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The Phenomenology of Time in Memento

Becca Turcotte looks at some aspects of our experience of time, as revealed by a temporally-challenging movie.

We all want to understand the nature of the world in which we live, but philosophers have pointed out that there are some big obstacles to doing so. What we see, hear and touch depends not only on the external world but also on the nature of our sense organs. Frustratingly our experience of perception is also shaped by the structure of our minds – by our categories of understanding, as Kant put it – and by our cultural expectations. So how can we obtain truly independent information about the external world to understand it better? The 20th century philosophical movement known as phenomenology said that we should try to focus on the immediate data of perception, to notice how things look before we culturally interpret them. Philosophers such as Husserl and Heidegger, and a little later Sartre, tried to develop techniques to make it easier to do this. What is often forgotten is that these techniques can apply not only to our perceptions of what is around us in the present moment, but can also be used to try to grasp how things change from moment to moment – in other words, phenomenology can be used to better understand the nature of time.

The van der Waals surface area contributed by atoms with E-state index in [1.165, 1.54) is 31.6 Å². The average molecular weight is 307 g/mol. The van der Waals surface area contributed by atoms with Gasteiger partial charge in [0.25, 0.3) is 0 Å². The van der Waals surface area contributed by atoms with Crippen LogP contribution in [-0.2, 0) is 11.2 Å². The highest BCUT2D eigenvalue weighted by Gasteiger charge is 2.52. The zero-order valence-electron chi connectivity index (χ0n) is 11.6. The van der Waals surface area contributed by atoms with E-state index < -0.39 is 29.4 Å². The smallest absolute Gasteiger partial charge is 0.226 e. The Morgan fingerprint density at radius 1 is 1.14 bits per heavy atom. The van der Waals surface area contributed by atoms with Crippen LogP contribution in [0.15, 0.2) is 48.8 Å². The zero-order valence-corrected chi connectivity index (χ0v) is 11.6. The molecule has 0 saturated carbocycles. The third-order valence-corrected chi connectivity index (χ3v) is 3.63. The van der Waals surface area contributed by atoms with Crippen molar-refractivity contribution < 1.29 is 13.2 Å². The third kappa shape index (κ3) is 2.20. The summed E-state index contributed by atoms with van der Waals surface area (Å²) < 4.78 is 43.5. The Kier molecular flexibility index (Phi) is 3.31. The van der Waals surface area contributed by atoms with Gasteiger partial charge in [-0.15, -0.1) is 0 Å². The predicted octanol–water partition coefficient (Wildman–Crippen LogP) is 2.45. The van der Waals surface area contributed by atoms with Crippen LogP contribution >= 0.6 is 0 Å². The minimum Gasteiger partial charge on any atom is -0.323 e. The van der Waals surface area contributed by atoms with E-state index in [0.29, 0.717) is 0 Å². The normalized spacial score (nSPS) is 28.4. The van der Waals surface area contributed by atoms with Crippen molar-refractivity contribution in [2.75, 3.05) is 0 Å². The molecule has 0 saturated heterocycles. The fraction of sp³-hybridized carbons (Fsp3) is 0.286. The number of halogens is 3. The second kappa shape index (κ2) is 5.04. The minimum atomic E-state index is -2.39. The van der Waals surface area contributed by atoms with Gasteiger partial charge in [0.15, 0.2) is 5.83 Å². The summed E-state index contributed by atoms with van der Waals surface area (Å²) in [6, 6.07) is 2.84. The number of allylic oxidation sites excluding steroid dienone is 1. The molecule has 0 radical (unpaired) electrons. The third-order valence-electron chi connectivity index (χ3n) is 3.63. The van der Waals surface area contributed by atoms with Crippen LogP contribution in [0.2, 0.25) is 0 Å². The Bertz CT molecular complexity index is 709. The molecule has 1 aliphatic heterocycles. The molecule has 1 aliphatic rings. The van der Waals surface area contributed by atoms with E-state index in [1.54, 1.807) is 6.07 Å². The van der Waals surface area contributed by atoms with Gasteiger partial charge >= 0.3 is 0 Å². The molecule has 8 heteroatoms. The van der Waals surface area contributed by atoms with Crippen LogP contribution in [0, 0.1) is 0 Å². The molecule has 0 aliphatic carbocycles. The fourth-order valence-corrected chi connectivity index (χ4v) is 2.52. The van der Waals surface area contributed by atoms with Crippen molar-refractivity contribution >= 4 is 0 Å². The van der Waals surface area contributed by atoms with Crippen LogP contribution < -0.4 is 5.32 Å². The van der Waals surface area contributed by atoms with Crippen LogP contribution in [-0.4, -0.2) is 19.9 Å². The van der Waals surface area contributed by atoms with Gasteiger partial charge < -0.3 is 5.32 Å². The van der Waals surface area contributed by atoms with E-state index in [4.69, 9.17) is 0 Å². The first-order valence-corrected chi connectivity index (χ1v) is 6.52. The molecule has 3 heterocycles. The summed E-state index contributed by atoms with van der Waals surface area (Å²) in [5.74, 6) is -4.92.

Our perception includes memory, imagination, and anticipation. The importance of these often philosophically-overlooked parts of our experience is highlighted in Christopher Nolan’s debut movie Memento (2000), so I’ll use that movie to illustrate some of the key concepts here.

Memento tells the story of Leonard Shelby (Guy Pearce), who has short-term memory loss from a home invasion that also resulted in his wife’s death. He’s unable to make new memories or remember what happened even just a few minutes earlier. The last long-term memory he has is of his wife being attacked. Shelby seeks revenge against his wife’s murderer. He spends most of the movie following clues he leaves for himself, including tattoos, polaroid photos, and notes-to-self, which he hopes will lead to the attacker. These mementos keep him on track with his mission. Throughout the movie, Shelby constantly questions who he can trust, even himself. We discover that he is being used by a crooked cop, Teddy, who has been manipulating him into killing other people. Shelby then manipulates himself into killing Teddy.

The way that the story is told is unique; it has a retrograde narrative that shows you the climax at the beginning and slowly reveals the story backward. You don’t get a clear picture of everything that happened to Shelby until the end of the movie, when the audience can put together the pieces of what has happened.